“A lot of it, honestly, has to do with money,” he said. “Great athletes from here often want to play basketball, football or even baseball. Women athletes don’t make nearly as much in team sports, but they can make a lot in tennis — even more than in golf, the other major individual sport. The more youngsters who want to play the game — and I mean really want to play it — the better off you’re going to be.”

While McEnroe doesn’t believe someone who comes from a comfortable financial background can’t become a star — he and his brother were the sons of a New York lawyer — he thinks the sport needs to find and recruit more players who would need financial help to compete.

“When I was running the USTA junior programs, I called one of the coaches working for me who was at a junior tournament and asked him what he was seeing,” he said. “His answer was direct: a lot of Rolex watches in the stands. His point was, we need more kids whose parents don’t own Rolexes.”

Mary Carillo, the distinguished longtime tennis commentator (and 1977 French Open mixed doubles champion with John McEnroe as her partner), answered with one word when asked to explain why American men have had so much trouble competing for the past decade-plus.

“Oy,” she said.

After a pause and a sigh, she continued: “This isn’t just a passing thing. Europeans dominating has been going on for a hell of a long time now. A lot of it goes back to the fact that the Europeans learn to play on clay most of the time. Clay is like the classroom for a young tennis player. You have to learn that a big serve isn’t enough. When you play on clay, the ball’s coming back at you no matter how hard you serve. The rallies are going to be long. The matches are going to be long. Agassi, [Jim] Courier, Chang all knew how to win on clay.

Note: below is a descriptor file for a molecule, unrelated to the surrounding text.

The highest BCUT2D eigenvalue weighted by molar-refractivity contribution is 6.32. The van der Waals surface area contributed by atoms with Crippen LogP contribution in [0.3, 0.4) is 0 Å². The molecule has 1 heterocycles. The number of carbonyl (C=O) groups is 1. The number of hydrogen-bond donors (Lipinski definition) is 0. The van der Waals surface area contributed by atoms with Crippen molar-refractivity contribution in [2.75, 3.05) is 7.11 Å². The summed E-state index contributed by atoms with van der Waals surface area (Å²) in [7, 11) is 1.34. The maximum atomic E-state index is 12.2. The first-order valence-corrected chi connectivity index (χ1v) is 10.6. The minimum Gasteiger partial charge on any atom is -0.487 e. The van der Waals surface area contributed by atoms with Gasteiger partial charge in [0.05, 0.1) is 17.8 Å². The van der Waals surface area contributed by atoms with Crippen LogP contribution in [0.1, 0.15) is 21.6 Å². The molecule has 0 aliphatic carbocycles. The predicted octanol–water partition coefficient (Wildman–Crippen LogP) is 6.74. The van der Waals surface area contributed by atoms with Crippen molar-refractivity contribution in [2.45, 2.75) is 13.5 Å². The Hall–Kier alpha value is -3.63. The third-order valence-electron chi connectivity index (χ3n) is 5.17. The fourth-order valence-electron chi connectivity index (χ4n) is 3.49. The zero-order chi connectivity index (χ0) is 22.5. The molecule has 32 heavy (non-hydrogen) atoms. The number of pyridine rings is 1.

“It’s a lot easier to learn to play on a faster court [such as hard courts or grass] than it is to learn how to play on a slower court. American women have always been able to play a more varied game. Even Serena and Martina [Navratilova], who were more comfortable on faster courts, have been able to win the French.”

A couple of years ago, Frances Tiafoe, who grew up in Prince George’s County, was the Great American Hope. At 21, he reached the 2019 Australian Open quarterfinals and was ranked as high as 29th. He has slid to 73rd. The current Great American Hope is 20-year-old Sebastian Korda, son of Petr Korda, the 1996 Australian Open champion from the Czech Republic who was ranked as high as No. 2. If Sebastian Korda, ranked 63rd, wins his opening match in Paris, he probably would play Tsitsipas, who is two years older and ranked 58 spots higher.

Korda’s older sisters, Nelly and Jessica, are fourth and 12th in the women’s golf rankings. He is 6-foot-5 and — according to Patrick McEnroe — athletic enough to compete with the world’s best players eventually.

“He has a chance,” McEnroe said. “I haven’t said that about a lot of guys the last few years, but I think he’s got the physical ability to be a great player. The question will be — as with anyone — how does he handle it when he starts to compete against the very top guys? There are just so many good players right now, it isn’t going to be easy.”

The McEnroe brothers run a tennis academy on Randall’s Island in New York. They try to encourage minority kids to learn the game, and both believe the sport needs more minority representation — especially on the men’s side. As John McEnroe once said, “I worry that the greatest player in history may never pick up a racket because he won’t have the opportunity to play the sport.”

Right now, the McEnroes — like everyone else involved in U.S. tennis — would like to see an American man show something approaching greatness.

Until then, as Carillo so eloquently put it, “Oy.”